While the industry welcomes the Commission’s aim of simplifying Solvency II and increasing proportionality in its application, the proposals lack ambition in several important areas. Unless the final text is improved, the Commission will miss a key opportunity to remove barriers to long-term investment and to unlock insurers’ capacity to support the growth that Europe’s economy so desperately needs.
The Commission’s proposals for the recalibration of long-term equity and the review of the risk margin – both of which have a significant impact on insurers’ capacity for long-term investments and to support the objectives of the Commission’s Capital Markets Union project – must be more ambitious. While acknowledging the Commission’s recognition that action is needed on long-term equity investments, Insurance Europe warned that the Commission’s technical proposal will not work in practice. It is therefore calling for swift action by the Commission to amend its proposal so that it has the intended impact.
Regarding the risk margin, it should first be noted that this is a conceptual element of Solvency II that, according to the European Insurance and Occupational Pensions Authority, accounts for €200 billion of insurers’ capital and is over and above the amount needed to pay customer claims. There is significant evidence that the 6% cost of capital, a key element of its calibration, is too high. This impacts, in particular, long-term products and investment. If the Commission continues to ignore this evidence and preserve the status quo, it will miss a key opportunity to reduce the current barriers to long-term investment by insurers. While a more complete review of its purpose and design can take place in the 2020 review, a first step is needed and justified now.
Insurance Europe also said the review provides the opportunity to take a first step in improving the design of the volatility adjustment, by refining the trigger mechanism for the application of the country adjustment.
It also raised other concerns, including the need to avoid unnecessary limits on the calculation of loss absorbing capacity of deferred tax (LAC DT), which can be found in its response to the consultation.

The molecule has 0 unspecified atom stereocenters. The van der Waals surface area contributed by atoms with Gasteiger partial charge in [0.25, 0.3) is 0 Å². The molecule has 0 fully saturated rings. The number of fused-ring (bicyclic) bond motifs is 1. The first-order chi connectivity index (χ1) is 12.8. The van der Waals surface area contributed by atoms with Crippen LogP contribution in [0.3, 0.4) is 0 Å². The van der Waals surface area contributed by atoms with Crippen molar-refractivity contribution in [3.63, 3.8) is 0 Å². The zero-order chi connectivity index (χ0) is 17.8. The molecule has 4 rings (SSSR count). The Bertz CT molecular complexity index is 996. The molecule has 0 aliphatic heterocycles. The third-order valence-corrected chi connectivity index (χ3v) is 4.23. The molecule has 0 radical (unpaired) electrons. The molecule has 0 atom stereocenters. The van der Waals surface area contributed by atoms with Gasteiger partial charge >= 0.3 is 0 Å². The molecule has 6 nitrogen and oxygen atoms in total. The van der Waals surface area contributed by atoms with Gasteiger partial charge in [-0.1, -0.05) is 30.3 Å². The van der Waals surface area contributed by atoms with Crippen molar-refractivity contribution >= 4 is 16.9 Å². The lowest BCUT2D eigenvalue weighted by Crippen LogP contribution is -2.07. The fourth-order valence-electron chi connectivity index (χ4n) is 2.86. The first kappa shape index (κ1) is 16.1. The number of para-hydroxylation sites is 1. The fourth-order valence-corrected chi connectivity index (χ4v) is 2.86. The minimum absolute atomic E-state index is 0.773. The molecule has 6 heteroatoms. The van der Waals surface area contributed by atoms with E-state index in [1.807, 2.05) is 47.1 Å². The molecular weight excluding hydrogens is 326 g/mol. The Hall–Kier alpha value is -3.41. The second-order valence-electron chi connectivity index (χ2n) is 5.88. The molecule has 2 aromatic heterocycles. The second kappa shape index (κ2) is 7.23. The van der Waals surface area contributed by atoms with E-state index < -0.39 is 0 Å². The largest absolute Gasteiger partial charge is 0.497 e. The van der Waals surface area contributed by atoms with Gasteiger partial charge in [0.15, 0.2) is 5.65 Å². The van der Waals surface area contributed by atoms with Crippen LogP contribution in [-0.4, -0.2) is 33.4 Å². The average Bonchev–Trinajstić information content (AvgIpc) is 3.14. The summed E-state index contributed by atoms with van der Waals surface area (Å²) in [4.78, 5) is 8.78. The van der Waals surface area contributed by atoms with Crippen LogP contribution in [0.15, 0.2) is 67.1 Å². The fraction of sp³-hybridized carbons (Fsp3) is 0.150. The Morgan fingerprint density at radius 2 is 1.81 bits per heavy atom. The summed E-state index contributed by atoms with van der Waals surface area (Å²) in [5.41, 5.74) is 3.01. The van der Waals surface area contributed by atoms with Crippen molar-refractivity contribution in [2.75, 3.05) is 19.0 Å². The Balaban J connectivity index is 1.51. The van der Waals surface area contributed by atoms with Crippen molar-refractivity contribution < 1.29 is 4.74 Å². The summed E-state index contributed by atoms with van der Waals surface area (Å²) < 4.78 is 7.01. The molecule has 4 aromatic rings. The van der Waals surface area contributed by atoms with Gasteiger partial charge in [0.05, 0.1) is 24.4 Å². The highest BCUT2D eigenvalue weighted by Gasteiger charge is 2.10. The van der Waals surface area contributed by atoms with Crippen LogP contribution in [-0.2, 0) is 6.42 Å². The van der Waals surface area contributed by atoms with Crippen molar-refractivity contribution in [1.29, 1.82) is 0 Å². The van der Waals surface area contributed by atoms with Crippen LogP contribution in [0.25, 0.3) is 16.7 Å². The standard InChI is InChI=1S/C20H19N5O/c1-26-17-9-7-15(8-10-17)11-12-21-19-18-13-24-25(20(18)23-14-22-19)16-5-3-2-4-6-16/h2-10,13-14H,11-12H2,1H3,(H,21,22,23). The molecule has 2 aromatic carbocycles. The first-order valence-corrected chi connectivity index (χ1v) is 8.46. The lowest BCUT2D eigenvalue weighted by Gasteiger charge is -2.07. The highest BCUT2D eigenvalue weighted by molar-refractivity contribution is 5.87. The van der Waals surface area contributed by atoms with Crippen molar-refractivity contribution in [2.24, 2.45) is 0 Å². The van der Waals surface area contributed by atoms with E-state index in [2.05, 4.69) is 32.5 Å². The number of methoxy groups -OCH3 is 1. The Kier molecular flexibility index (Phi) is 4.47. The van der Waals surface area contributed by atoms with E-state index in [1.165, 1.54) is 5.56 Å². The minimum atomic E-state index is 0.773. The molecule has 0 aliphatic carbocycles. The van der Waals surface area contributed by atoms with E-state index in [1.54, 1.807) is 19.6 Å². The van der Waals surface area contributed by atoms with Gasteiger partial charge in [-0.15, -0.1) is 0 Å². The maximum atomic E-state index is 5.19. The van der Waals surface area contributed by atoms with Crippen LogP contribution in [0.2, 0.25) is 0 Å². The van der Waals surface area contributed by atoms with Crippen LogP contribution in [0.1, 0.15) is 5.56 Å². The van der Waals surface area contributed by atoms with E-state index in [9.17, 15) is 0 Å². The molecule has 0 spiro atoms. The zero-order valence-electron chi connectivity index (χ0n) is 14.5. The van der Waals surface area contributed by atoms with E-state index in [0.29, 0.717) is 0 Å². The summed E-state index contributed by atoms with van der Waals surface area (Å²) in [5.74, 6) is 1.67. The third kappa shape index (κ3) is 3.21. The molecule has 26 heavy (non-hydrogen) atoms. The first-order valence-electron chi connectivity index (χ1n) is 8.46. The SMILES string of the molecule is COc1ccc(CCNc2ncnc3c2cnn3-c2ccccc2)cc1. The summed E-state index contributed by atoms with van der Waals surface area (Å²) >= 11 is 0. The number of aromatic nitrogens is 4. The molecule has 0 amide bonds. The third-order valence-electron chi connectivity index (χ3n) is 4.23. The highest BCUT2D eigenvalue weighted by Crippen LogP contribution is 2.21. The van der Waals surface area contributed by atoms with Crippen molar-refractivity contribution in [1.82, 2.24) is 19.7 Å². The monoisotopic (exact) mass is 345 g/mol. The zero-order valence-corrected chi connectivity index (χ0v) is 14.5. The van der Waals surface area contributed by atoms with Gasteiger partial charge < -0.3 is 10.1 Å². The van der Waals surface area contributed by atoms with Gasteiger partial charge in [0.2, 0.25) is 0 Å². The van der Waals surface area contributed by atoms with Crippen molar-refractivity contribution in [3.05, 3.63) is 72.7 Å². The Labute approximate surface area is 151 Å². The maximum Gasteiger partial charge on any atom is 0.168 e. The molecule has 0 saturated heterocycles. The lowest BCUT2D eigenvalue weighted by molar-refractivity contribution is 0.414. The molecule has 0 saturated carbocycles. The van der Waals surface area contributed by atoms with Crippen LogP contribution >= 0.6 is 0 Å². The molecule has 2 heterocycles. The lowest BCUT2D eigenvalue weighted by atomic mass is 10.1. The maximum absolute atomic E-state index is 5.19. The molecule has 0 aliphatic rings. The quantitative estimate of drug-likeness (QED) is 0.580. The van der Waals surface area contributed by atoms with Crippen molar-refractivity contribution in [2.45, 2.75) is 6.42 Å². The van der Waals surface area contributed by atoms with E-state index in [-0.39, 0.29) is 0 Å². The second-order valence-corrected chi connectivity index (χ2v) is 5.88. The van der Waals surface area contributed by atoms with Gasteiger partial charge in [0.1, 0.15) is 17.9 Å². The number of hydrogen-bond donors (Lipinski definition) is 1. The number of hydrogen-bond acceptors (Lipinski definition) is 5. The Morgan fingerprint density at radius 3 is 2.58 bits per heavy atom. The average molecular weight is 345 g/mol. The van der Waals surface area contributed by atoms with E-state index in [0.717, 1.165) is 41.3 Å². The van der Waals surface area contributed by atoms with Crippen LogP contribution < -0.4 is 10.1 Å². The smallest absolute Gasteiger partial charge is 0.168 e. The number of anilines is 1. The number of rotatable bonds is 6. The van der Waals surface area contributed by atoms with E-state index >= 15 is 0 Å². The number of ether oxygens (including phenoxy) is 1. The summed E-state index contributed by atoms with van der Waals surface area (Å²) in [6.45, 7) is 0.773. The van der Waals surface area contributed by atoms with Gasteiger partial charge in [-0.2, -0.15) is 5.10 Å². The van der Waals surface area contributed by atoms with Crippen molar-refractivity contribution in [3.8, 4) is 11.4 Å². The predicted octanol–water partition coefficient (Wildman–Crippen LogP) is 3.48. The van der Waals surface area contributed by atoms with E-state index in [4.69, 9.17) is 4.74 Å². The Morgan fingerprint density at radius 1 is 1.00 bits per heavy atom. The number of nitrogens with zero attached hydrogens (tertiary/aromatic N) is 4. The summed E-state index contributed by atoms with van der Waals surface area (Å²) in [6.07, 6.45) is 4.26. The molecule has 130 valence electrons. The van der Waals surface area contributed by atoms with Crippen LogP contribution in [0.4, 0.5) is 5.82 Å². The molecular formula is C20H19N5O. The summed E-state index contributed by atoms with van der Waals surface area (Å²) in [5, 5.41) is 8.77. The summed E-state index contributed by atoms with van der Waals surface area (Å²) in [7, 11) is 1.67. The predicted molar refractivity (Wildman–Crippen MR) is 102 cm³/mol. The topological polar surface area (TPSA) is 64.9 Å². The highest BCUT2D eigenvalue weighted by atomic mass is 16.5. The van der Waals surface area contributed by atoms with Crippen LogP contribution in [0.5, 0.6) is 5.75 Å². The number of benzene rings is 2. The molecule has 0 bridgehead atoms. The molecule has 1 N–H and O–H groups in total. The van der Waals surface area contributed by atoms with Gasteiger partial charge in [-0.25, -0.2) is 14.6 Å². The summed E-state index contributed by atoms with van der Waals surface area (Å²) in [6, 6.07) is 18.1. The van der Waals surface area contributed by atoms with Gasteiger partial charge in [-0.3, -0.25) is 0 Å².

Tuesday, 20 November 2018

AMICE calls for a fair and competitive marketplace in Europe




The Association of Mutual Insurers and Insurance Cooperatives in Europe aisbl (AMICE), the voice of the mutual and cooperative insurance sector in Europe, has today highlighted the barriers to cross-border insurance for its members,
Despite forming more than 30% of the European insurance market, there are significant barriers for many mutual and cooperative insurers to actively participate in cross-border insurance activities. With cross-border business being highlighted at EIOPA’s annual conference today in Frankfurt, as well as in the recent report on some of EIOPA’s activities by the European Court of Auditors, AMICE continues to call for all European countries to recognise the mutual model and ensure a balanced approach to supervision and proportionality to maintain diversity in the market and choice for policymakers.
Information contained in AMICE’s recently published Facts & Figures Vol 2 shows the disparity in legislative and regulatory systems in the EU28 and EEA countries, as well as the development of the sector in Europe in the years 2007-2015. Facts & Figures Vol 2 is the biggest longitudinal study of the sector every undertaken.
Sarah Goddard, AMICE Secretary General commented,
She continued,
“Although the European insurance industry in general continues to feel the pressures of a testing business environment, the durability of the mutual and cooperative insurance model has provided a buffer against some of the problems traditionally faced by policyholders when there is a sustained period of challenge. This was clearly illustrated our second edition of the Facts & Figures publication, which showed a substantial increase in market share for our sector in the years of turmoil following the global financial crash a decade ago.”
The full report is available from the AMICE Secretariat or via the AMICE website

Statistical data was sourced and analysed for this report by the International Cooperative and Mutual Insurance Federation (ICMIF). The legal landscape elements of the report were developed through desk research by AMICE, supported by AMICE members, national supervisors, national associations and other trade bodies.